‘A very long journey’: Twenty-one residents become newly minted citizens at Amherst naturalization ceremony

  • Benetta Jovita Bestman stands with 20 others who cited the Oath of Allegiance during a naturalization ceremony in Amherst on Friday. STAFF PHOTO/CAROL LOLLIS

  • Lang Phu, 73, of Amherst, holds the flag during the Pledge of Allegiance as part of a naturalization ceremony in Amherst on Friday. Above, Benetta Jovita Bestman stands with 20 others who cited the Oath of Allegiance during the ceremony. STAFF PHOTOs/CAROL LOLLIS

  • Bo Mitaszka and Benetta Jovita Bestman cite the Oath of Allegiance during the naturalization ceremony in Amherst Friday morning, Oct. 1, 2021. STAFF PHOTO/CAROL LOLLIS

Staff Writer
Published: 10/1/2021 5:08:37 PM

AMHERST — Many sleepless nights preparing for her citizenship test and worrying over whether she would pass it paid off for Lang Phu on Friday morning.

Just a block from her home in downtown Amherst, Phu, 73, who works in food services at the University of Massachusetts, joined 20 other state residents in swearing the Oath of Allegiance during a naturalization ceremony on the front lawn of the Jones Library.

“I am very happy,” Phu said as the ceremony, held under cloudless blue skies, ended.

Accompanied by her daughter, Binh Truong, who herself earned American citizenship in 2014, and posing for photographs near a large American flag, Phu said she was scared about what the test would entail, even though she has been in the country for six years, the past three in Amherst.

Phu achieved her success and skills by studying at the English as a Second Language program at the Jones Library.

“She came here almost every day to make sure she passed the test,” said Lynne Weintraub, the ESL coordinator.

Judge Michael Ponsor of the U.S. District Court in Springfield presided over the naturalization oath ceremony, declaring that, “You are all, now, United States citizens. Congratulations.”

The ceremony was the second held in Amherst, following one inside the Jones in 2019, and came from appeals from Weintraub, who said she would like the event to become an annual occasion, similar to how Northampton hosts one each Independence Day.

Weintraub said the Jones Library is an appropriate site as the program she has overseen for 36 years, housed in the building, has 100 volunteer tutors who teach English, U.S. culture and citizens preparation.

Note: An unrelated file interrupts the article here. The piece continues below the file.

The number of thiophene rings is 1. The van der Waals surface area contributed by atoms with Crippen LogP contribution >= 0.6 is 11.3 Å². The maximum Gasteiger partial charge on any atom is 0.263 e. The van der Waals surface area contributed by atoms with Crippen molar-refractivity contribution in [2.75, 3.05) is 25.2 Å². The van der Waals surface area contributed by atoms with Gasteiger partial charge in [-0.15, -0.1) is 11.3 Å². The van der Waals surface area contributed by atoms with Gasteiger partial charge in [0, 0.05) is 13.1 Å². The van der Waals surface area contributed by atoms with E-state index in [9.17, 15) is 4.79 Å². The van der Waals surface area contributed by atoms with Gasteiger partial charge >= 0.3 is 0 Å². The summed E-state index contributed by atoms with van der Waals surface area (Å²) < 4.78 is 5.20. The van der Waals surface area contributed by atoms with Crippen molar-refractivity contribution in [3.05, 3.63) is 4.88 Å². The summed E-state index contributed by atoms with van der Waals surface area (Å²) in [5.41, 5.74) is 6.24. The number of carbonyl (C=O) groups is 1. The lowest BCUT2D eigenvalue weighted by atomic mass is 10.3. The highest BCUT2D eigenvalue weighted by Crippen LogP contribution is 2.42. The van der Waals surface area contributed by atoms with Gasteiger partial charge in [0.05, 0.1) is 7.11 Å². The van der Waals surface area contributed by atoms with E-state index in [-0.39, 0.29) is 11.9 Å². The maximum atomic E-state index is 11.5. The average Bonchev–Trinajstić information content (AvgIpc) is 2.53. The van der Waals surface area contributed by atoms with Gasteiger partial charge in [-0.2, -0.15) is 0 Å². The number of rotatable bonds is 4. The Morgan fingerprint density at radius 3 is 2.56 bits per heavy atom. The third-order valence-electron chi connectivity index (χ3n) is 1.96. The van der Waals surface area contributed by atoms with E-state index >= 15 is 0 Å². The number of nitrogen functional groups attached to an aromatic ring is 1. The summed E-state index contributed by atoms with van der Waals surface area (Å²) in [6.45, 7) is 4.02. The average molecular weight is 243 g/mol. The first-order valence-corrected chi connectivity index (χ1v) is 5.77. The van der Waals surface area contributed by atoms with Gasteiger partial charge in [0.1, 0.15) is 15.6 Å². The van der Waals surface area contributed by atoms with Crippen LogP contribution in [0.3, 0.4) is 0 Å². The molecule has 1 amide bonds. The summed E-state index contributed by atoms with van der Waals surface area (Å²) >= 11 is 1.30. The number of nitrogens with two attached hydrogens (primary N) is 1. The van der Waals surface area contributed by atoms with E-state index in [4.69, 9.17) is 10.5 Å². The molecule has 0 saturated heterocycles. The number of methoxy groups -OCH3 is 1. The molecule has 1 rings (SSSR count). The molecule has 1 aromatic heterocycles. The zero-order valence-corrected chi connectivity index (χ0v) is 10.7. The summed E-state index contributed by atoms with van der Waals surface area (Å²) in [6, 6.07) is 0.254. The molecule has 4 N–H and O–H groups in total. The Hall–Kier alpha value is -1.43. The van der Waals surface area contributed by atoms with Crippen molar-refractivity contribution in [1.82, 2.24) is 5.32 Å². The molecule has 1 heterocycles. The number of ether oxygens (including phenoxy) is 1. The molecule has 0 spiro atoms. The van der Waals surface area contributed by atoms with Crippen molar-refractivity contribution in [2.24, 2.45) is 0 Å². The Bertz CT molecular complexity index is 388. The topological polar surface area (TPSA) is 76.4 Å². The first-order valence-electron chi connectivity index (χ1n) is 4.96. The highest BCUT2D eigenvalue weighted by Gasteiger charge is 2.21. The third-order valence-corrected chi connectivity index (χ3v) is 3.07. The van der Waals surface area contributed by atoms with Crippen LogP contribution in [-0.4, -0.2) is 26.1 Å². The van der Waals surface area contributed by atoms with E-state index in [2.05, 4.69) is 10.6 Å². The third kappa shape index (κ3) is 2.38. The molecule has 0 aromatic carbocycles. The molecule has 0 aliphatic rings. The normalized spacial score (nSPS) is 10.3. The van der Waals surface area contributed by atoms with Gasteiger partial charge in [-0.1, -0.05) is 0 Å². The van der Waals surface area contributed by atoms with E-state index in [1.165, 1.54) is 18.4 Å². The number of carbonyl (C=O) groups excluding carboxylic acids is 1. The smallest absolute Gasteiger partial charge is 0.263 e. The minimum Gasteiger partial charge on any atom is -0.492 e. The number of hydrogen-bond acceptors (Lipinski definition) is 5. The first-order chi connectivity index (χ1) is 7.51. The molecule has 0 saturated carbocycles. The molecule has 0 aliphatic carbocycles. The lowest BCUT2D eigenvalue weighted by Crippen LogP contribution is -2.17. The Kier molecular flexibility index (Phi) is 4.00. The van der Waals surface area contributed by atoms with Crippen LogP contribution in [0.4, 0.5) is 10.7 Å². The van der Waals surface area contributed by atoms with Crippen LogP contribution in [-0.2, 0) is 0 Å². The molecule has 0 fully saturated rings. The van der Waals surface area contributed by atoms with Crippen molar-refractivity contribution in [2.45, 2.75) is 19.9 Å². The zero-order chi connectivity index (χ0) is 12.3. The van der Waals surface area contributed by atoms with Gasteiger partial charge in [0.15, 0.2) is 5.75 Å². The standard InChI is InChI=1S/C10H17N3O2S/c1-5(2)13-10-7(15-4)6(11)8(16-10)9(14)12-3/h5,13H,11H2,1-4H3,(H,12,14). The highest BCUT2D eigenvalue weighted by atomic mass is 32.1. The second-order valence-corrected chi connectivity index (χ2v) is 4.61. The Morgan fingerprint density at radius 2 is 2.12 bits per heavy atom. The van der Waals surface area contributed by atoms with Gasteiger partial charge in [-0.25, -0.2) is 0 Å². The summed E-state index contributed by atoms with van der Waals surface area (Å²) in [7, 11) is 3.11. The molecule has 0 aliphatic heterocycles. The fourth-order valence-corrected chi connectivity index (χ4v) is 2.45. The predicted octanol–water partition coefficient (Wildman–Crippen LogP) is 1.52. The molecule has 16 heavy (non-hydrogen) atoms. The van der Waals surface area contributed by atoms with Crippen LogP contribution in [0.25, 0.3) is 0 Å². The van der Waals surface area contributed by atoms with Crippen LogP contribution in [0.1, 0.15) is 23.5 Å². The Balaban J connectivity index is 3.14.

“They work really hard, they show a lot of persistence, they show a lot of courage,” Weintraub said.

Lynn Griesemer, president of the Amherst Town Council, observed that this marked the third ceremony she has been part of, the first being a more personal experience when her son was naturalized following his adoption from Russia.

“This is a great day, a great day for you, a great day for our country,” Griesemer said. She asked that the new citizens bring their customs and rituals.

State Rep. Mindy Domb, D-Amherst, also appreciated the new citizens. “We’re so glad you’re here. We need everything you bring to the community,” Domb said.

Theresa Ababio, who arrived in Worcester from Ghana in 2016, was joined by her daughter and brother at the event. She said there were many processes to go through before swearing the oath.

“It was a very long journey. Not easy,” Ababio said.

Those processes include submitting a 10-page application, paying a $680 application fee, going through an FBI criminal records check and appearing for a personal background interview, in English, at the U.S. Citizenship and Immigration Services office.

All have been approved by an examiner who determines the students can speak, read and write English, know the fundamentals of U.S. history and government, and meets the legal qualifications for citizenship

Ponsor read off the names of the home countries of the new citizens, which in addition to Vietnam and Ghana included Brazil, El Salvador, Guatemala, Haiti, India, Jordan, Liberia, Nicaragua, Poland, Russia, South Korea, Trinidad & Tobago and Venezuela.

Prior to reciting the Pledge of Allegiance, led by Richmond Ampiah-Bonney, an academic lecturer at Amherst College originally from Ghana, Ponsor encouraged everyone to register to vote.

“Our nation depends on making your voices heard,” Ponsor said. 

Ababio said she is gratified that she will be able to participate in American democracy. 

“So now I’ll be able to vote,” Ababio said. “That’s the most important thing.”

Scott Merzbach can be reached at smerzbach@gazettenet.com.
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